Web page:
Generally accepted accounting principles (GAAP) are the standard framework of guidelines for financial accounting used in any given jurisdiction; generally known as accounting standards or standard accounting practice. These include the standards, conventions, and rules that accountants follow in recording and summarizing and in the preparation of financial statements. Many businesses choose to "opt out" of GAAP practices as they operate on a cash basis, as opposed to an accrual basis. A comparison would be the way that most people balance their checkbooks: when a check is written, its amount is deducted from the total balance even though the funds have not yet left the account. Financial decisions made after the check is written are based on the balance after the check is deducted.
The main parts to GAAP are entity, going concern, monetary unit and the time frame in question.
Generally accepted accounting principles Wikipedia
InternationalInternational Financial Reporting Standards
Domestic examplesChina - Chinese Accounting Standards (Zhōngguó qǐyè kuàijì zhǔnzé 中国企业会计准则)
Canada - Generally Accepted Accounting Principles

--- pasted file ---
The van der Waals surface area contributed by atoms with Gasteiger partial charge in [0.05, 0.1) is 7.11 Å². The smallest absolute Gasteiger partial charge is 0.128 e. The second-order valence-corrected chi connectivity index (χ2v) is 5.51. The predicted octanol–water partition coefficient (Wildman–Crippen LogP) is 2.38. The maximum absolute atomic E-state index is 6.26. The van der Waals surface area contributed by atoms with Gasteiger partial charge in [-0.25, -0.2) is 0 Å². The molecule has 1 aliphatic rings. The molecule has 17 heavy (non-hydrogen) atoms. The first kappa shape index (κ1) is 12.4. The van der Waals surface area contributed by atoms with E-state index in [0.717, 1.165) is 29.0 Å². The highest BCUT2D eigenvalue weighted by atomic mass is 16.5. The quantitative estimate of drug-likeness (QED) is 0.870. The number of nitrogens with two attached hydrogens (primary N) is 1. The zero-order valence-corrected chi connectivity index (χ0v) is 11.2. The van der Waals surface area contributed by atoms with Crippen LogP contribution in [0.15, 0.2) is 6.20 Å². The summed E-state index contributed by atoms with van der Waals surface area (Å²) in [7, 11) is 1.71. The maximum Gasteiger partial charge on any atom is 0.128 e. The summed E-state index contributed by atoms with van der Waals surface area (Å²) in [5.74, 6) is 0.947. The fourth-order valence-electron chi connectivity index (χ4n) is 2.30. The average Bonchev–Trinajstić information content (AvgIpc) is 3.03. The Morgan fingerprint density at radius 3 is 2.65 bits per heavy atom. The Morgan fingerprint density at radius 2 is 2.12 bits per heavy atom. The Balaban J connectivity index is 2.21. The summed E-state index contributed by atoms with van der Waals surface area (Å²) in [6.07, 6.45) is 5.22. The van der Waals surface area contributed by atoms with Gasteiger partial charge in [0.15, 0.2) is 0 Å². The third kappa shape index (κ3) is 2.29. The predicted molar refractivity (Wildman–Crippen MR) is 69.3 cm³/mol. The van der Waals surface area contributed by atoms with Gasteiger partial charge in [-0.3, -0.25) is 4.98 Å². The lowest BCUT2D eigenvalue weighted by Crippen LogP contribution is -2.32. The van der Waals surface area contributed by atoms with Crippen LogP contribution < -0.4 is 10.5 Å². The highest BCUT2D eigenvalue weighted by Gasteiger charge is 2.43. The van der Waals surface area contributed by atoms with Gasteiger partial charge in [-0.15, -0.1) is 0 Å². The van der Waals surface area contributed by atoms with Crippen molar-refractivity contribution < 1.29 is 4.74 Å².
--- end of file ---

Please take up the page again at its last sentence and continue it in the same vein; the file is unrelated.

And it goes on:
France - Generally Accepted Accounting Practice (Plan Comptable Général)
Germany - Generally Accepted Accounting Practice (Grundsätze ordnungsmäßiger Buchführung)
India - Generally Accepted Accounting Practice
Russia - Generally Accepted Accounting Practice (RAP)
United Kingdom - Generally Accepted Accounting Practice
United States - Generally Accepted Accounting Principles
Many countries use or are converging on the International Financial Reporting Standards (IFRS) that were established and are maintained by the International Accounting Standards Board. In some countries, local accounting principles are applied for regular companies but listed or large companies must conform to IFRS, so statutory reporting is comparable internationally.
All listed and grouped EU companies have been required to use IFRS since 2005, Canada moved in 2009, Taiwan in 2013, and other countries are adopting local versions.
In the United States, while "...the SEC published a statement of continued support for a single set of high-quality, globally accepted accounting standards, and acknowledged that IFRS is best positioned to serve this role..." progress is less evident.